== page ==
Thanks to an aggressive post-Katrina school reform movement, New Orleans is currently experiencing nothing short of an education miracle. Secretary of Education Arne Duncan has called the charter-school-driven overhauls “stunning” and “remarkable.” Not so fast, says Linda Tran, a recent New Orleans high school graduate who, together with a progressive youth group released a report in September detailing local students’ concerns with schools.
“From my own experiences, there was a lot I had to deal with,” Tran said. Over 450 students from six New Orleans schools spoke up about a range of difficulties at their schools for the Vietnamese American Young Leaders Association of New Orleans’ report on the state of the city’s schools six years on from Katrina. The survey, the first of its kind, was crafted out of 50 interviews with New Orleans students whose experiences provide a stark contrast to the popular narrative about New Orleans’ rapid reforms, and test score growth.
“Many people … believe that the charter school system is helping out and it’s better,” said Paul Sampson, who graduated from Chalmette High School in 2009, “and I’m not saying it’s not, but students have a different story.”
Now, district officials are listening to what students have to say. In the two months since the report was released, the district has hired two bilingual staffers—one who speaks Vietnamese and another who speaks Spanish—to staff its Family Information Centers, confirmed Gabriela Fighetti, who heads up the centers. And last week, the district agreed to expand the student survey districtwide. New Orleans’ Recovery School District is forming a Student Task Force that will adopt the research methodology and youth-driven process of the VAYLA report to put together a Student’s Guide to Schools, said Jacob Cohen, the assistant director of VAYLA.
“I think overall, one of the take homes of this process is that there has been some progress,” said Cohen, “but we’re concerned that it’s been uneven and not necessarily equitable. Progress hasn’t reached all students.”
Students who responded to the survey said they aren’t receiving textbooks or are in classes where there are never enough textbooks for students to take home. A full 80 percent of respondents at one school said they couldn’t take their textbooks home, and more than half said that few of their classes provided any textbooks in schools.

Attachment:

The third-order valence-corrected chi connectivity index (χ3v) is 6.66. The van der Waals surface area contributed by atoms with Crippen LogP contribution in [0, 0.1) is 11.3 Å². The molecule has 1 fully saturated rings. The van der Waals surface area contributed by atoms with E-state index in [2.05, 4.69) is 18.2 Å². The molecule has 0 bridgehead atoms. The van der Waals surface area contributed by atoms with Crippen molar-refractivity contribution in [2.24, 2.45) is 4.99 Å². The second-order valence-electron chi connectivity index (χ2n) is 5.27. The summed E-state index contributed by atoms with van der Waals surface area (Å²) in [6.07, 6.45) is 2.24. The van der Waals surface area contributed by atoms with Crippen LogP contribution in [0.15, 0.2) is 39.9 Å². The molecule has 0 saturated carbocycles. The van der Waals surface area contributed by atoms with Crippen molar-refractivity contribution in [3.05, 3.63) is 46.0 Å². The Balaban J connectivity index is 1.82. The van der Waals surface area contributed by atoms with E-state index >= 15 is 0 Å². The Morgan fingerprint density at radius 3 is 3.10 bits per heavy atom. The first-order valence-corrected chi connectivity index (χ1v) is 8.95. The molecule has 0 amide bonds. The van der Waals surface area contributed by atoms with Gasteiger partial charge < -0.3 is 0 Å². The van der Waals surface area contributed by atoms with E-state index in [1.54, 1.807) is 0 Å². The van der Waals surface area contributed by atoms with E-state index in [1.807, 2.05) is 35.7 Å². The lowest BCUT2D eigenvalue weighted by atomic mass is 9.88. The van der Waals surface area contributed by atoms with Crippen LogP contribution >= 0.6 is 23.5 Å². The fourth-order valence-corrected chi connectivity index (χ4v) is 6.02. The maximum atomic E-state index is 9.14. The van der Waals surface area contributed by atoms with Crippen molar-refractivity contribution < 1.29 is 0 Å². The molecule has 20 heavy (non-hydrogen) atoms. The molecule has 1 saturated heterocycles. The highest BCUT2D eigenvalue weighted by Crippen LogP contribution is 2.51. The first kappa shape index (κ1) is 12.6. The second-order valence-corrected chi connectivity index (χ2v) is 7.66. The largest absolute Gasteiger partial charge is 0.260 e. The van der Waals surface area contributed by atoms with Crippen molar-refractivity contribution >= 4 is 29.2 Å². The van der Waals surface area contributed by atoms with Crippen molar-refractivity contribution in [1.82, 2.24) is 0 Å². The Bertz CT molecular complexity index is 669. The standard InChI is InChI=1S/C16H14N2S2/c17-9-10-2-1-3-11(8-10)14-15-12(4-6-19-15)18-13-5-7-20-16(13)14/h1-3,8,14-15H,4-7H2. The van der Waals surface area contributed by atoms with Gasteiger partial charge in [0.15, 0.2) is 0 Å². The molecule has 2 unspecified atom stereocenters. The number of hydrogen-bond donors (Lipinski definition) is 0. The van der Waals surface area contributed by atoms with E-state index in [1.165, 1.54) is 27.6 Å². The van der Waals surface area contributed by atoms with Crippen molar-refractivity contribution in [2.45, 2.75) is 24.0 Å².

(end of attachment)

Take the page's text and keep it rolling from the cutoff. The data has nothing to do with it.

Still others said that the district was woefully ill-equipped to deal with immigrant families’ language needs. Many students said basic school conditions made getting an education difficult. Bathrooms in some schools are in terrible condition—more than 70 percent of respondents said they couldn’t use the restrooms in their schools—and teachers aren’t prepared for handling classrooms of teens. Still more students said their parents had no idea how to navigate the district’s new choice-driven model, where parents theoretically are allowed to choose the schools their students go to.
The responses varied deeply, depending on who ran which schools and the student demographics of each of them.
“At this one low-performing high-poverty school that’s entirely students of color, students reported having two substitute teachers a week,” Cohen said, adding that nearly a third of students said they had anywhere from three to six substitute teachers a week. “This is in contrast to a high-performing charter school with significant high-income white population, where the vast majority didn’t have a single sub in front of the classroom.”
In the wake of Katrina, the state passed a sweeping law that set aside the lowest performing schools in New Orleans to be run independent of the Orleans Parish School Board so that in something of a flip from the typical divisions, the schools that remained directly run by OPSB were schools that were already stable, high-performing schools before the storm. The creation of the Recovery School District ushered in a new era in New Orleans education, and test scores have indeed been on the rise. Today, 78 percent of New Orleans students are enrolled in a charter school, according to Educate Now!, a New Orleans-based reform organization. Still, some RSD-run schools have not been handed over to charter schools yet.
“To some extent,” Cohen said, the extent of the success of those charter schools is contingent on the failure of these traditional schools, where the students with the highest needs are concentrated. It’s there that there are the greatest percentages of [students designated] English Language Learners, and special needs, and the greatest percentages of homeless and high poverty students.”
New Orleans’ aggressive reforms, which were intended to address the district’s low test score rankings as well as deal with a persistent achievement gap, seem to have only reinscribed the preexisting inequities.
It’s with the hope of giving the broad range of student experiences a voice that VAYLA embarked on its student survey. Now that the district has agreed to adopt the student survey model to get the pulse of its students and better disseminate information to parents, Cohen hopes that the survey will be a way to empower students to educate each other, and demand the kinds of changes they want to see in their schools.
“We did the research in the hopes that this data could help the future of students’ education,” Sampson said.
And students are not done yet. Sampson said they’re working collaboratively with the district on the student survey project, but are also going to keep the pressure on the district to address the rest of their concerns.